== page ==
an autodidact meets a dilettante…

‘Rise above yourself and grasp the world’ Archimedes – attribution

notes on the electrification of air travel

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stolen from NASA – hope I didn’t let the batt out of the bag

Air travel has become noticeably more popular over the past few decades – due largely to affordability. Even I can afford to catch a plane occasionally these days. And yet …

I realised something was out of kilter when I discovered that, in Europe, you can fly relatively cheaply from one major city to another by plane, whereas travelling by train costs more (sometimes much more) while being more efficient in terms of carbon emissions. So why is that, and what can be done about it?

Planes are generally more costly to run and, especially, to maintain than trains, and labour costs, too, are higher. Yet some of the larger airline companies are prepared to lose money on high-demand short-haul flights to maintain their profile, knowing they can gain on international flights. They can also be (or are) more flexible with their pricing, as this article points out, so that they can get bums on seats at suddenly slashed rates, filling their aircraft for each flight, unlike trains, which have basically operated under the same half-arsed system for over a century.

So, with the steady increase in domestic and international flights, and the lack of government oversight – e.g. taxation – of international airlines that transcend political borders, the carbon footprint of air flight (if that makes sense) is growing. A 2018 report on CO2 emissions stated that ‘using aviation industry values’ there was a 32% increase in aviation emissions in the previous five years. Which of course raises the question – how do we solve the problem of over-use of costly, environmentally-unfriendly jet fuel? The answer, of course, is electric propulsion. No? An electric motor is far simpler and easier to maintain than a jet engine (a turboprop engine has between 7000 and 10,000 moving parts). Energy costs are also cheaper, once a few problems are worked out – ahem.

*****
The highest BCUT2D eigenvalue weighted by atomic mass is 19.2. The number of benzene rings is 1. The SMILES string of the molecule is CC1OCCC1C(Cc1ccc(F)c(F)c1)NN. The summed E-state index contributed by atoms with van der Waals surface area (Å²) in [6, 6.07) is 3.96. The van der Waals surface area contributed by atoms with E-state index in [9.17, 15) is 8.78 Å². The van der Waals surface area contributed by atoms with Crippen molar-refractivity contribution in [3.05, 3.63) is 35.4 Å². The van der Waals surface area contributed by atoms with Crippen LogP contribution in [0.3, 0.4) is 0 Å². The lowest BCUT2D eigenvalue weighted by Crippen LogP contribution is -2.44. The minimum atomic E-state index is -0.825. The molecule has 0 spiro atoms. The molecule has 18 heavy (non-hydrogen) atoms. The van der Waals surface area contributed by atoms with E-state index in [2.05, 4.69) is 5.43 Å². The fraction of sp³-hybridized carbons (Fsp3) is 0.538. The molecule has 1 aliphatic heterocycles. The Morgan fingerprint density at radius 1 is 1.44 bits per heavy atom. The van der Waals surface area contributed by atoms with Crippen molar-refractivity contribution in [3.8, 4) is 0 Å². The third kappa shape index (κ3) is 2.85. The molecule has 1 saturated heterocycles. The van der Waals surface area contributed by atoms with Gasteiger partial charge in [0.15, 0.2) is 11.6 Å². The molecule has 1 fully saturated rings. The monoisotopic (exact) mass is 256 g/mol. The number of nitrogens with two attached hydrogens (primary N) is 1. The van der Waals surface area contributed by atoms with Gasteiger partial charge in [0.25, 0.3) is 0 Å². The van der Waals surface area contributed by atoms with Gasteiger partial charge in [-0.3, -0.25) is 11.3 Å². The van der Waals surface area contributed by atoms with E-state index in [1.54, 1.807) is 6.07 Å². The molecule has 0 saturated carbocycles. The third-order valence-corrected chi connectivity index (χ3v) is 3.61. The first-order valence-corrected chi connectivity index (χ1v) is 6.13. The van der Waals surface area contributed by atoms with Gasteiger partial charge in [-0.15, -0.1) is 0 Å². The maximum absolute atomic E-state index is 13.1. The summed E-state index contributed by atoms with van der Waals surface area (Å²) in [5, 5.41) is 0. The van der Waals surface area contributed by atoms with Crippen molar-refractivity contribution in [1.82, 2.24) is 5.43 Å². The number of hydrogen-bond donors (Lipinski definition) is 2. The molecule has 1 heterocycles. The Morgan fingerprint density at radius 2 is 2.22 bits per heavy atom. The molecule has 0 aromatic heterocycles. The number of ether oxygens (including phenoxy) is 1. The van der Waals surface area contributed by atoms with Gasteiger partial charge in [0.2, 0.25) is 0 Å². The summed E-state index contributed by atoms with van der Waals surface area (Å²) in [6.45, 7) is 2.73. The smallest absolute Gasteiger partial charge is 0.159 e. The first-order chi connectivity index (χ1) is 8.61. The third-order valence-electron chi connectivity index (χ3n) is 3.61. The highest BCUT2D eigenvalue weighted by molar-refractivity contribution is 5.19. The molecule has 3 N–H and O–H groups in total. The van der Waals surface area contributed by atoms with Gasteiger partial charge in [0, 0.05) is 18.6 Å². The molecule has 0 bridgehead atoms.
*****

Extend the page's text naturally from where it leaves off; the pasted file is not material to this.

The biggest problem, of course, is the battery. I’ve heard that AA batteries mightn’t be enough. Nor are the current generation of lithium-ion batteries, though innovation and research in this area is being driven by electric cars hoho. Clearly electric aircraft have to start small and short-haul, and they’re already doing so. I’ve written about this before, but it’s time for an update. Some of the companies involved include Pipistrel, Harbour Air and Eviation, but this is still extremely small-scale stuff as everybody waits for the battery boffins to perform the next miracle. Meanwhile, as with the motor vehicle industry, hybrids have been developed as a kind of stop-gap for larger capacity flights. Another company, Ampaire, has developed small hybrid aircraft with which it hopes to start daily operations in Hawaii in the near future. It’s also working in Norway, where they’re hoping to have all flights of 90 minutes or less to be be either fully electric or hybrid by 2040. I’m glad to hear that my birth country, Scotland is also investing in electric and hybrid planes for similar purposes. If these planes could be shown to be economically viable, then larger aeroplane companies will surely invest in them, as they tend to lose money on regional routes (small turbine engines being very inefficient). This could be the real game-changer, providing reason to invest in battery and other technology for longer electric flight. Changes in technology, combining standard aircraft design with helicopter design, are likely to make air flight more personalised in future, with less need to depend on airports. Of course this will come with regulatory and other issues, but it all makes for a more interesting future in the sky….

References

https://www.independent.co.uk/travel/news-and-advice/cheap-flights-ryanair-train-tickets-rail-price-fares-budget-plane-a8969291.html

Why don’t we have electric planes yet? CNBC video

Written by stewart henderson

December 29, 2019 at 4:14 pm

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